Every week the 'Coaches Association' releases the high school individual and team rankings for class A and class AA. A weekly poll of coaches (although I do not know who participates in the poll) throughout the state yields a one-through-twelve ranking of the 'top' teams and individuals, which are then published by the likes of Milesplit, Raceberry Jam, and Down the Backstretch.
Rankings are part of running and are present in all levels of the sport from high school in-state rankings to NCAA D1 rankings. They offer us a picture of who is in the best form to compete for the top spots at that particular moment in time.
I think I should make clear that I think being recognized for your hard work and success by being included on a rankings list such as these is pretty cool. I remember the first time I made the single A rankings, and I imagine that every young athlete who sees their name in the paper or online experiences this same sense of excitement. After winning the Milaca Mega meet last September I was very proud to see that the next Monday when the rankings were released, my name was at the top of Class A. Even though all that this meant was that my name was on the top of a list created by an anonymous vote by a small portion of coaches across the state (most of whom I've never met), I found it incredibly gratifying to see some of the improvements I had made being recognized.
Apart from the personal satisfaction of entering the top twelve runners in the state, another benefit of the rankings is that they oftentimes introduce unheard of runners to the public and other coaches (both high school and college). No one can deny that cross country coaches usually have much more sensitive fingers on the pulse of the sport than the vast majority of those who follow the sport. This can be significantly beneficial in bringing recognition to small schools who have untold stellar athletic programs, as well as putting individuals' names on the map. College coaches can see who the top runners are and this can be helpful to athletes looking to be recruited.
In spite of all of the benefits that rankings can offer, over the past few weeks I have found myself questioning the validity of the rankings. Coverage of Minnesota high school running is admittedly scarce, and we have few options other than to put our faith in rankings that are compiled by an unknown source to us.
To get into the specifics of my concerns let's look at last week's rankings for class A boys teams:
(As of 9/18/2017)
2. Mankato Loyola/Cleveland
5. Lac Qui Parle Valley/Dawson-Boyd
10. Saint James
11. West Central Area
On the team side of things, I have noticed that teams with historically stellar running programs such as Perham and Minnehaha Academy seem to have a locked spot in the rankings despite their actual performances during the season. In a simulated meet using this year's personal bests from each team's' runners (acknowledging that certain times may have been run on courses of various difficulties) Minnehaha would finish last; Perham would be third. Class A schools with a history for producing top caliber teams appear to receive recognition over schools from the 'nether regions' of the state.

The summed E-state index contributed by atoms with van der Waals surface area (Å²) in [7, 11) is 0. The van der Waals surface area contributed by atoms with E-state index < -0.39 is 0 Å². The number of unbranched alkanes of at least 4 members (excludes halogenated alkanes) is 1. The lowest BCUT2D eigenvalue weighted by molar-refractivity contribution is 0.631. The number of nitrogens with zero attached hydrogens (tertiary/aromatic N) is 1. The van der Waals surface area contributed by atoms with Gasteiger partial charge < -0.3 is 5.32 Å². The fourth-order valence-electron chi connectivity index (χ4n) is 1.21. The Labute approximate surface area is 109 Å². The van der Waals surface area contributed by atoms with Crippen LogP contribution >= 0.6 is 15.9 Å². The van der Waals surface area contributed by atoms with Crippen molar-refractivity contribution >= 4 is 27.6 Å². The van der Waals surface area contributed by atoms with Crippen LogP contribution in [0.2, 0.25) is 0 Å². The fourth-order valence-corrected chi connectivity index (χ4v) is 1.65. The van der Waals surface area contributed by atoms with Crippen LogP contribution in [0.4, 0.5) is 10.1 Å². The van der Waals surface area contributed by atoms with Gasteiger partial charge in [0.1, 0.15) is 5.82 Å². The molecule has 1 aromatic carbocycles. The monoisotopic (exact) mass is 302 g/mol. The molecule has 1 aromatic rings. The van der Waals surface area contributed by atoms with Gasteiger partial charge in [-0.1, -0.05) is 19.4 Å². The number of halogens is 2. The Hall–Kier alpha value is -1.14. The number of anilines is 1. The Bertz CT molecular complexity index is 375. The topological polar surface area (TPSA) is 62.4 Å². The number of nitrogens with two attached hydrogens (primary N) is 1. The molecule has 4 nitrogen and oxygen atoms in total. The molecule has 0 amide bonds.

Teams like G-F-W and Mora, who were excellent last year and absolutely have significant potential this year, have failed to merit their positions in the rankings at this point in the season. This is perhaps due to coping with the loss of the Schwinghamer brothers and Alec Sanbeck at Mora, and senior Samuel Stresemann at GFW. I absolutely do not mean to disrespect either of these programs, but rather recognize the schools that have performed at the highest level this season.
2. Mankato Loyola
4. Saint James
5. East Grand Forks
6. Rochester Area Home
7. Lac Qui Parle Valley
11. West Central Area
The best example of this year's 'dark horse' teams are the boys from Ada-Borup high School and East Grand Forks High School. East Grand Forks places their 2-5 runners within a minute of their number one, Cole Nowacki. Ada-Borup has a similar small spread of their top five, led by Christian Sterton. These two northwestern Minnesota schools are absolutely deserving of a place among the top 12 teams, however they are still virtually unnoticed so far this year. This could be because of their geographic location, however if an informed ranking is going to be produced it makes little sense to disregard programs like Ada-Borup and East Grand Forks simply because the people producing the rankings have failed to look beyond schools that have historically produced strong teams.
In general, the coaches rankings are not hugely significant. While the concept behind them is cool, races are run for a reason and at the end of the day, the results show who is at the top. However it is important to consider individuals and teams that perform admirably and receive little recognition. I can also attest to the feeling of achievement you get when your performances are recognized and I believe that every individual/team from any part of the state should be equally considered. For the time being I would advise you to put little stock in the rankings, and continue to perform the best that you can.
* I focused on boys Class A here because it is what I know best, however there are undoubtedly girls A and boys/girls AA teams/individuals who could be used in this argument
** With the Roy Griak and Milaca Mega Meet this weekend, we will see some unranked individuals and teams stake their claims for a spot in the rankings against the teams that currently occupy the top 12 spots
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